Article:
Tips To Increase A Runner’s Cadence

Guest Article supplied by: Dan Chabertchabert

Writing from Copenhagen, Denmark, Dan is an entrepreneur, husband and ultramarathon distance runner. He spends most of his time on and he has been featured on runnerblogs all over the world.

Running is an incredibly repetitive sport. Literally speaking, all we do is propel ourselves in a generally forward direction by putting one foot in front of the other. If we do this successfully – if we move ourselves from Point A to Point B – then we can claim success and label ourselves certifiably as “runners.”

The tricky thing about running, however, is that there is more to our sport than what meets the eye. More specifically, precisely how we put our feet in front of each other in our attempts to propel ourselves forward, or even more specifically still, how many times our feet hit the ground over a given period of time, can determine the likelihood of our staying healthy and injury-free and, therefore, our long-term ability to run.

When we talk about the number of steps runners take over a given period of time, we are referring to a runner’s cadence. More often than not, cadence is measured by determining the number of steps (or strides) over a 60-second interval. As runners, it’s important that we are aware of our cadence because it can give insight into our injury propensity. You might say that our cadence holds the key to helping stay healthy and injury-free.

Most runners think that 180 steps per minute (spm) is the magic cadence value for which they should strive, but many of us likely don’t know why. The 180 value, passed down since the 1984 Olympics, wherein running coach Jack Daniels conducted a study on elite athletes and determined that only 1 out of 46 professional runners had a cadence that was lower than 180 spm, is akin to gospel in the running community. As it turns out, there was more to Daniels’ study than what has been popularized (and consequently, misinterpreted and misquoted).

Typically speaking, the higher your cadence is, the less likely you will be to suffer from over striding maladies like shin splints. A lot of things affect cadence, including the terrain you’re running on (smooth pavement versus technical trail, for example), as well as your stride length, making 180 a not-so-golden number to strive for in every single run. The higher you can go, though, generally speaking, the better-off you’ll be.

Here are some ideas about how you can increase your cadence:

  • know your base. Realistically speaking, it’s hard to improve if you don’t know what your original values are in the first place. Before you try to increase your cadence, go for a run for a few minutes. While you’re running, count how many strides one foot takes – how many times one foot hits the ground – in 30 seconds. Once you have this value, double it to account for the number of times your foot hits the ground in 60 seconds. After you have this value, double it again to account for your other foot. Bear in mind that where you do this initial test run will greatly influence your starting values.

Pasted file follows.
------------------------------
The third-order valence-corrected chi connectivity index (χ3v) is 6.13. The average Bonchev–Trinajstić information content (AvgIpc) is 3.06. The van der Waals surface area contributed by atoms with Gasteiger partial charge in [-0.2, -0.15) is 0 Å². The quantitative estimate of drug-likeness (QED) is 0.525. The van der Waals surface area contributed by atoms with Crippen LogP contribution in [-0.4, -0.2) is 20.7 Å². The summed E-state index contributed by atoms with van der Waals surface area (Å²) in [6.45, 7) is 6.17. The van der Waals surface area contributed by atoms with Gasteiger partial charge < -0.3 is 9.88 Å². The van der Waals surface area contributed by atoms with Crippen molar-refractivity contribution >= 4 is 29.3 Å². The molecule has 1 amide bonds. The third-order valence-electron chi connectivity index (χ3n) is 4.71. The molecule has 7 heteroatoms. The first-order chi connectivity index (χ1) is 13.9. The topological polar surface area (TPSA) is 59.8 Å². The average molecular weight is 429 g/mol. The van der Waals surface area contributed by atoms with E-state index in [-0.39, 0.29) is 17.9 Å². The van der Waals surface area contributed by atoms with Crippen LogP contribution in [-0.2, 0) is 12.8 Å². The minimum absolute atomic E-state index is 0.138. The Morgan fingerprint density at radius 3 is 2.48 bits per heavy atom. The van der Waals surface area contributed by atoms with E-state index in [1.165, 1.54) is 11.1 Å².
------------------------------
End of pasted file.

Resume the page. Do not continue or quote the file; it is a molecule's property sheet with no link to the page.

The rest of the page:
• and let technology re-assess you periodically. Aside from counting your steps while running, consider incorporating some technology to streamline the task for you. A GPS-enabled watch that comes with a built-in accelerometer or a metronome both can measure your cadence on each run, therefore giving you great feedback at the end of each running session. It can be both overwhelming and helpful to have this type of data available, however. At any rate, you’ll be able to detect trends over time regarding your cadence – such as the differences in various types of runs and on roads versus trails – and you’ll be able to see if and how you’re progressing over time.
  • trust the process. For some people, increasing their cadence makes them feel like they’re running differently than they usually do, and it might not feel as “natural” initially. Just like with running in general, it’s better to err on the conservative side and take things slowly, trusting the process as you go along. Consider even only a 5% increase in your cadence when you begin.
  • go in-step with the music.Many people enjoy listening to music or podcasts while they run to relieve boredom or to entertain themselves, but they can also be great tools while you’re working on your cadence. Try it out, and you might find that you move your feet to the rhythm of the music, subconsciously or consciously, which can help to increase your turnover and cadence. Several websites feature songs and list their beats per minute to correspond with your desired steps per minute, too.

While part of the beauty of our sport lies in its simplicity, there is more to it than meets the eye. Getting our feet on the ground, over and over again, one foot in front of the other, is obviously critical, but how many times our feet hit the ground each minute also plays a huge role in our running success.

Note from irunningtips webmaster –

  • Steps per minute refers to speed of turn-over of each foot = RPM (revolutions per minute).
  • Stride = length of each step (distance).
  • Number of steps and stride length vary with terrain changes.